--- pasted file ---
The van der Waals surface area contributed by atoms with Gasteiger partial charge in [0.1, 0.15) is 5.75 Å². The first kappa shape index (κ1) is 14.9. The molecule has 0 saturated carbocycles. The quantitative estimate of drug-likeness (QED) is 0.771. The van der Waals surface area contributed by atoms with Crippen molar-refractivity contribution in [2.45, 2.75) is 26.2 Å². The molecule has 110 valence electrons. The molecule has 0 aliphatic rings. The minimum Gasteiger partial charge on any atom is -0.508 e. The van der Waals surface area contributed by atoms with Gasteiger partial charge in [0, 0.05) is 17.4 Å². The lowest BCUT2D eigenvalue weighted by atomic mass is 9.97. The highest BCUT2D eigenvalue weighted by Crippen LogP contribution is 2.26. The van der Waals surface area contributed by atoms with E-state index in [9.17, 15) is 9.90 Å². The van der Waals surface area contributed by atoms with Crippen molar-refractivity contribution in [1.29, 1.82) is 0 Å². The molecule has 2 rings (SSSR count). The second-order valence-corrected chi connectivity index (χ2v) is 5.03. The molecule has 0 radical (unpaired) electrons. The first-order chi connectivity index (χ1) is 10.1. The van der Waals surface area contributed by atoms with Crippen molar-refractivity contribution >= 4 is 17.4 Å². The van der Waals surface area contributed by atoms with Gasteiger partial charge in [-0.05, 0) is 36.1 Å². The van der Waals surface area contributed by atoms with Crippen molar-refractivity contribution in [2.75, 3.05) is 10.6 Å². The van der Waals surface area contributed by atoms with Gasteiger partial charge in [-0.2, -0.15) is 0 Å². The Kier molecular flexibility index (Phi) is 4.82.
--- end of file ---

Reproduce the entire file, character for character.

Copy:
The van der Waals surface area contributed by atoms with Gasteiger partial charge in [0.1, 0.15) is 5.75 Å². The first kappa shape index (κ1) is 14.9. The molecule has 0 saturated carbocycles. The quantitative estimate of drug-likeness (QED) is 0.771. The van der Waals surface area contributed by atoms with Crippen molar-refractivity contribution in [2.45, 2.75) is 26.2 Å². The molecule has 110 valence electrons. The molecule has 0 aliphatic rings. The minimum Gasteiger partial charge on any atom is -0.508 e. The van der Waals surface area contributed by atoms with Gasteiger partial charge in [0, 0.05) is 17.4 Å². The lowest BCUT2D eigenvalue weighted by atomic mass is 9.97. The highest BCUT2D eigenvalue weighted by Crippen LogP contribution is 2.26. The van der Waals surface area contributed by atoms with E-state index in [9.17, 15) is 9.90 Å². The van der Waals surface area contributed by atoms with Crippen molar-refractivity contribution in [1.29, 1.82) is 0 Å². The molecule has 2 rings (SSSR count). The second-order valence-corrected chi connectivity index (χ2v) is 5.03. The molecule has 0 radical (unpaired) electrons. The first-order chi connectivity index (χ1) is 10.1. The van der Waals surface area contributed by atoms with Crippen molar-refractivity contribution >= 4 is 17.4 Å². The van der Waals surface area contributed by atoms with Gasteiger partial charge in [-0.05, 0) is 36.1 Å². The van der Waals surface area contributed by atoms with Crippen molar-refractivity contribution in [2.75, 3.05) is 10.6 Å². The van der Waals surface area contributed by atoms with Gasteiger partial charge in [-0.2, -0.15) is 0 Å². The Kier molecular flexibility index (Phi) is 4.82.